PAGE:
The fish in the lakes and rivers
There is not a great variety of fish species in the rivers and lakes in the Park and the natural population has been modified over the years by frequent stocking with hatchery trout. In recent years, however, the Park has approved the ecological Waters Plan, which contains specific indications on fish management, information that aims to improve the status quo, both through protection of the few remaining natural populations present and through stocking with local brown trout.
The fishing rights for the waters that run through the Park have been held by the municipal councils since the seventeenth century. The councils periodically hold public auctions to rent out stretches of the rivers. This has been common practice for the last fifty years, and is an important part of the councils' budget, however it has led to a gradual regression in quality of the fish population because of continual stocking with hatchery fish which are popular with those fishing, but of little value in waters that could host an ecologically well structured population.
Ittiofauna (4 foto)
Brown trout (Salmo t. trutta) are common in most Italian rivers, they come from North-European stock, which was domesticated and bred. Stocking the Park's rivers with hatchery trout has caused the loss of or genetic changes in most of the autochthonous brown trout (Salmo trutta macrostigma) and marble trout (Salmo marmoratus). These trout come from Mediterranean stock, originating from Southern Europe and North Africa and are perfectly suited to the Alpine environment. They were once common on the whole of the Tirrenean side of Italy, Sicily and Sardinia, nowadays they are reduced to a few residual areas. In Valle Gesso, Salmo trutta macrostigma, known locally as "the queen's trout" would seem to be extinct, unfortunately. Marble trout occupy an area lower in the valley compared to brown trout, in the Park territory their distribution has been upset and they are rarely found in a pure form, because they can hybridise with brown trout.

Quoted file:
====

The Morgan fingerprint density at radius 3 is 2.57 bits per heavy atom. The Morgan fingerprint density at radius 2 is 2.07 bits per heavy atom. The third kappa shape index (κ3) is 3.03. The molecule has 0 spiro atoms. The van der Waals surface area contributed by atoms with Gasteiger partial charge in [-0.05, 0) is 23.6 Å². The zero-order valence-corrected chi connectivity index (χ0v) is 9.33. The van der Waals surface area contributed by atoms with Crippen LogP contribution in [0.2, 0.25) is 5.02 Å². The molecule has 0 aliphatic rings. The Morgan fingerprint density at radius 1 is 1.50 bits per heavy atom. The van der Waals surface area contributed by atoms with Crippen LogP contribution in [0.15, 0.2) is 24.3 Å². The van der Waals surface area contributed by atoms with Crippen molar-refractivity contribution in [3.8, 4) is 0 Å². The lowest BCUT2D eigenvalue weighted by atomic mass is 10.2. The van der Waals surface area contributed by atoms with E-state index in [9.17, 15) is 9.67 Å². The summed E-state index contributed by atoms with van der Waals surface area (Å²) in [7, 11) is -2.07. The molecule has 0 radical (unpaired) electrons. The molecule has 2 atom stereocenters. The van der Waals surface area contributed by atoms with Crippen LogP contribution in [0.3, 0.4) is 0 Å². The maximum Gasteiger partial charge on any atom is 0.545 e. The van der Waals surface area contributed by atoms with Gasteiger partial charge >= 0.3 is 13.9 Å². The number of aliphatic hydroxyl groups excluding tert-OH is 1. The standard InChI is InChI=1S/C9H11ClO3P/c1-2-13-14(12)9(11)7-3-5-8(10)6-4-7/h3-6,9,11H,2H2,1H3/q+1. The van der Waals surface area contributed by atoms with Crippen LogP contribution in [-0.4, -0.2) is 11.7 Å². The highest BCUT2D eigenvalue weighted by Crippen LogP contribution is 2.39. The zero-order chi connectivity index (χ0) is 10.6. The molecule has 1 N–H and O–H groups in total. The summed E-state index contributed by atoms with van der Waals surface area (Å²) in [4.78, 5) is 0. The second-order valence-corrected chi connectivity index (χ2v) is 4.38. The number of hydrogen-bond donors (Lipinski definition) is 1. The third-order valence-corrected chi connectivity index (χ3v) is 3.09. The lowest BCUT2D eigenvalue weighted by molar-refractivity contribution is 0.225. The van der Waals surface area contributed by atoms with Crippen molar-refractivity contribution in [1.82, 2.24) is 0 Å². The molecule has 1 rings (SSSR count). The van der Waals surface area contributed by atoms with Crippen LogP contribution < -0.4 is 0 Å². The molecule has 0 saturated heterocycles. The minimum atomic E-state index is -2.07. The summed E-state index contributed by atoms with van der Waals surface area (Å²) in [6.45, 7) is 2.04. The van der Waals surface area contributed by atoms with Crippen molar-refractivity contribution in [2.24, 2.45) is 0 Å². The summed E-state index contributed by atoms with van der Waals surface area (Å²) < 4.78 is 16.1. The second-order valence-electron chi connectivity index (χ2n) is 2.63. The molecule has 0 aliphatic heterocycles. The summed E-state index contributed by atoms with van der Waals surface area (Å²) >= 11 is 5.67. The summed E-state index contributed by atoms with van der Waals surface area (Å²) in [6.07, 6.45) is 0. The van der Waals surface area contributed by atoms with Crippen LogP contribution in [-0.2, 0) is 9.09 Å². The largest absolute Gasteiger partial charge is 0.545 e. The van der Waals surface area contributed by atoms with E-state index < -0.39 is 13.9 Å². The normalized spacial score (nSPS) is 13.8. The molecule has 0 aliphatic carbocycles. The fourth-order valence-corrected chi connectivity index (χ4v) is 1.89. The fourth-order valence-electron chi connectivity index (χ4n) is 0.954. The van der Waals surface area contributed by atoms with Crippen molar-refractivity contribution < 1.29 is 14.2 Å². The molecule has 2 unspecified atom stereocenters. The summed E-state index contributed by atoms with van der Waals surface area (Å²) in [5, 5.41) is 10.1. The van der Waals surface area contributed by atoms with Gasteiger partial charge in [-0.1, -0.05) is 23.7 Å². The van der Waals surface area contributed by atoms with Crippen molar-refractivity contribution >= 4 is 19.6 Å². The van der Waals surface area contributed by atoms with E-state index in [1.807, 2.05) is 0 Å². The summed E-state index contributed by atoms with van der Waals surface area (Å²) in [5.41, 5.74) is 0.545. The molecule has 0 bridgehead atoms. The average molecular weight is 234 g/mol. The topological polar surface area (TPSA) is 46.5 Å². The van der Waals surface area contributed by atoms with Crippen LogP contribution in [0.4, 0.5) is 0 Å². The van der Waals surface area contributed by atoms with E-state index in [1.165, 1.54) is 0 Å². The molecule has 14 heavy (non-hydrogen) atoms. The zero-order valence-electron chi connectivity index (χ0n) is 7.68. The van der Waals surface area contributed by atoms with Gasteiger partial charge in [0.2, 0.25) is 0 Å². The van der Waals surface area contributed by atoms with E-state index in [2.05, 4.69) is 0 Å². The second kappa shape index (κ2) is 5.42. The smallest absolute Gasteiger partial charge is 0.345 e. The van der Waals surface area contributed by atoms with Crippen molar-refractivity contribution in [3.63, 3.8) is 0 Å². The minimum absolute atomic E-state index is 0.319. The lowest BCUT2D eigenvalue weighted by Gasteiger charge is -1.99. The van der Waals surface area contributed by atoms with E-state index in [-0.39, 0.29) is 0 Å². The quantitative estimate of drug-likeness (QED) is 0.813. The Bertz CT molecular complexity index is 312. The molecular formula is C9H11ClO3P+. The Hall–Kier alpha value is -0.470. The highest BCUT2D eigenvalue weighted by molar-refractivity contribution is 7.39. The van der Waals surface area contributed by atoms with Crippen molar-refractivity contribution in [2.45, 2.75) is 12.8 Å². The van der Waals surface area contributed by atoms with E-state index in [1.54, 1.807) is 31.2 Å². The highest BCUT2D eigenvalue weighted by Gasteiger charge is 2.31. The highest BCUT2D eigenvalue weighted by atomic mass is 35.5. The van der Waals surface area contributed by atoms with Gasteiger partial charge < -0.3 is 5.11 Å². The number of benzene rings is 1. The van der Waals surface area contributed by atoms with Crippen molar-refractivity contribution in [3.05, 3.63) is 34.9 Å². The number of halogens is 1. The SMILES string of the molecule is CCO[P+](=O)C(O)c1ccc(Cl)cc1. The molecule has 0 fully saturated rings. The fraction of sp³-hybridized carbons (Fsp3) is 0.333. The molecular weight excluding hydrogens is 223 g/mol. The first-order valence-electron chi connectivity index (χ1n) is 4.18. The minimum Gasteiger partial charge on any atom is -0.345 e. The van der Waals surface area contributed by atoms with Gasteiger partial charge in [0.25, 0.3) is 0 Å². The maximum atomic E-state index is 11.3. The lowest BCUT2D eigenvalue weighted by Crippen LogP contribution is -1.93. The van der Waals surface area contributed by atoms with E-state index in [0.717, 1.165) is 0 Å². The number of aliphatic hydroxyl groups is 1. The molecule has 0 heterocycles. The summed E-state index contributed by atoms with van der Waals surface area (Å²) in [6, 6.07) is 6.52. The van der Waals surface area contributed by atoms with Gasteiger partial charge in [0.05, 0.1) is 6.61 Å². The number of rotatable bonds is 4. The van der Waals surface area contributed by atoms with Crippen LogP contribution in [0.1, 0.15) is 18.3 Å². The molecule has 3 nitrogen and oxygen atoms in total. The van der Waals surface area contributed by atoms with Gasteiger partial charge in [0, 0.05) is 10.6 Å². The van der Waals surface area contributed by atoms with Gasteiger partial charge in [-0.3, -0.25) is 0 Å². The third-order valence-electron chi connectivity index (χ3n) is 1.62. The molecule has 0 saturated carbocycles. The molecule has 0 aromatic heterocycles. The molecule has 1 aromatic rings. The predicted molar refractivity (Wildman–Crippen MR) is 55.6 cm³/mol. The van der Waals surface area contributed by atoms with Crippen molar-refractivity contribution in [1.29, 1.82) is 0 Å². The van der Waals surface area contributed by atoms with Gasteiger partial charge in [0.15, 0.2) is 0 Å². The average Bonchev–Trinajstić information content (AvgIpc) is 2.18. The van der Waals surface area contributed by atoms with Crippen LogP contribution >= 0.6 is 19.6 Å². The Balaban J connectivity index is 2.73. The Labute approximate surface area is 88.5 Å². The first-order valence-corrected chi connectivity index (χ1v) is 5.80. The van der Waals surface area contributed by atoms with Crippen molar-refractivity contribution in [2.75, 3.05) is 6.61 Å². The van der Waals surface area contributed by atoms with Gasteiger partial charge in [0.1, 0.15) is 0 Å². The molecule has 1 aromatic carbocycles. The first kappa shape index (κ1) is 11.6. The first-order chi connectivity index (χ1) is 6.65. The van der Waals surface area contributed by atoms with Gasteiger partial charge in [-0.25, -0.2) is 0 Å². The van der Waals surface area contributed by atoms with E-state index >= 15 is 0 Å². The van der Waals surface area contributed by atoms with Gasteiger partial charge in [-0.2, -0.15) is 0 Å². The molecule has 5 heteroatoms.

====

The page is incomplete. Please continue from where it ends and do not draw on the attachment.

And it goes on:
The area populated by bullheads (Cottus gobio) has also shrunk because of the huge numbers of salmonids that have been released rather than because of a worsening of the water quality, which is still very good in the Park. Bullheads have broad heads, and long well- developed ventral, dorsal and pectoral fins, they need cool, clear, well oxygenated water with medium to strong currents and a river bed of stones and pebbles. This species lives on the bottom mostly; in the daytime they hide under stones or among the vegetation, they become more lively at dusk as they are more active at night. They are territorial so the individual fish keep a distance between themselves. They eat benthic invertebrates or eggs and larvae of other species. Occasionally they cannibalise members of their own species.
Found here and there and certainly an introduced species, the rainbow trout (Oncorhyncus mykiss) is of American origin. Minnows (Phoxinus phoxinus), a European species, were introduced in a few lakes as bait for trout.